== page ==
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A lake with rope for public swimming and whitish sands with banks of trees beyond.

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Exploring DeKalb County’s smallest city, the artsy, off-kilter, scenic Pine Lake

The mayor moonlights as a guitarist. The police chief’s a poet from Brooklyn. A 12-year-old girl helps lead the environmental council. That’s Pine Lake

Site of this weekend’s LakeFest, the 12-acre lake is a community hub and ecological, spiritual destination, per locals.

Head east from Atlanta past Decatur and Avondale Estates, beyond the foreboding DeKalb County Jail, over Interstate 285, through the frenetic commercialism of Memorial Drive, and a couple of miles before Stone Mountain, branch right onto Rockbridge Road, and then left into the City of Pine Lake. If your dashboard has a thermometer, it’s here the locals swear the numbers will start dropping, even in the swelter of an Indian summer, right alongside your blood pressure.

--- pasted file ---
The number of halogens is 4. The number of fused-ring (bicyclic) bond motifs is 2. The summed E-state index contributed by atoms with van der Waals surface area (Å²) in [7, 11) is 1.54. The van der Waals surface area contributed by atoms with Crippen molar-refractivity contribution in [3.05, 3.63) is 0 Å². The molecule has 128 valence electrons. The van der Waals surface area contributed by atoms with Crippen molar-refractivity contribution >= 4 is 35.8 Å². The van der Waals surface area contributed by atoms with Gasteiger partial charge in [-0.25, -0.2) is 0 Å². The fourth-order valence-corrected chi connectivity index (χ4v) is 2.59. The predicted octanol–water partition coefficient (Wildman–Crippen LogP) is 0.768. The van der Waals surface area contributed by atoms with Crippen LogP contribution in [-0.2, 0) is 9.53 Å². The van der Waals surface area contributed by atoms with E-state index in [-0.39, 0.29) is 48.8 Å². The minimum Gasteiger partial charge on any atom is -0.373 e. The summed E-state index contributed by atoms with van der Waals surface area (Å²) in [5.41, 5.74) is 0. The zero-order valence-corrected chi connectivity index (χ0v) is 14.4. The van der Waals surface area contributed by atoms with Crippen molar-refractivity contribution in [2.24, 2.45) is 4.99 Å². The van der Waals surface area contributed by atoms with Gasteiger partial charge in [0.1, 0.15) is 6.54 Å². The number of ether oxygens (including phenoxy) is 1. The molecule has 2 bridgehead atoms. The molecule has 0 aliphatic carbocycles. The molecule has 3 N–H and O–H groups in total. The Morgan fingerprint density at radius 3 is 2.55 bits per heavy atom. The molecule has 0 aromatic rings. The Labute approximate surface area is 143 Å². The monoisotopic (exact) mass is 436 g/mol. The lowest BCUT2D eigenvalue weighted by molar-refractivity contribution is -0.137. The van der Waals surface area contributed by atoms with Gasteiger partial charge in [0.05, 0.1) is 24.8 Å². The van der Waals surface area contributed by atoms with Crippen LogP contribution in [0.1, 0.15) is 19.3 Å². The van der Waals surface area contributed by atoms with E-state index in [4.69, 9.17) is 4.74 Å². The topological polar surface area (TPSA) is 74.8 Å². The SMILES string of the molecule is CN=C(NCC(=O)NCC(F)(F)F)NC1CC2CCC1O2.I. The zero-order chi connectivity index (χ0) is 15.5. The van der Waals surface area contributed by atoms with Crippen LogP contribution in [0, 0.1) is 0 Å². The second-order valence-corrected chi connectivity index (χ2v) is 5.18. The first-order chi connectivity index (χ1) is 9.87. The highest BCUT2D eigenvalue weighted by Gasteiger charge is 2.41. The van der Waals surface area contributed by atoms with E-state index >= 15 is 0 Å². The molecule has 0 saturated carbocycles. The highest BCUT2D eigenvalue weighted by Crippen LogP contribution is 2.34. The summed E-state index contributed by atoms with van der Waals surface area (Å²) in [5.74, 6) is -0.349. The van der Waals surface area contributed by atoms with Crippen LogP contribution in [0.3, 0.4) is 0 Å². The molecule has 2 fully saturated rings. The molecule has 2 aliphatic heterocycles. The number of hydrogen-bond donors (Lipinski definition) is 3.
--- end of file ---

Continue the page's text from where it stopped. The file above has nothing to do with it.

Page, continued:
Now slow down. And behold the funky little city that sprawl forgot.

Amidst a growing region that prides itself on bigger, taller, and more in general, Pine Lake covets diminutiveness, the sense that it’s pretty much finished. With less than 1,000 people tucked into its one-square mile, Pine Lake is DeKalb County’s littlest city and among the smallest municipalities in metro Atlanta’s major counties. North Fulton’s Mountain Park counts less than 600 denizens, and Gwinnett’s Rest Haven just 64. Meanwhile, down south, Clayton County’s smallest, Lake City, is a relative metropolis of 2,781 people, per the most recent U.S. Census data.

But Pine Lake is something else. Maybe by virtue of its proximity to Atlanta, just 12 miles west, and those snarling expressways, there’s a feeling of otherworldly detachment to this quiet, eclectic, forested, “micropolitan” place, which has been coined “Arts’ Natural Habitat” and “Little Asheville.”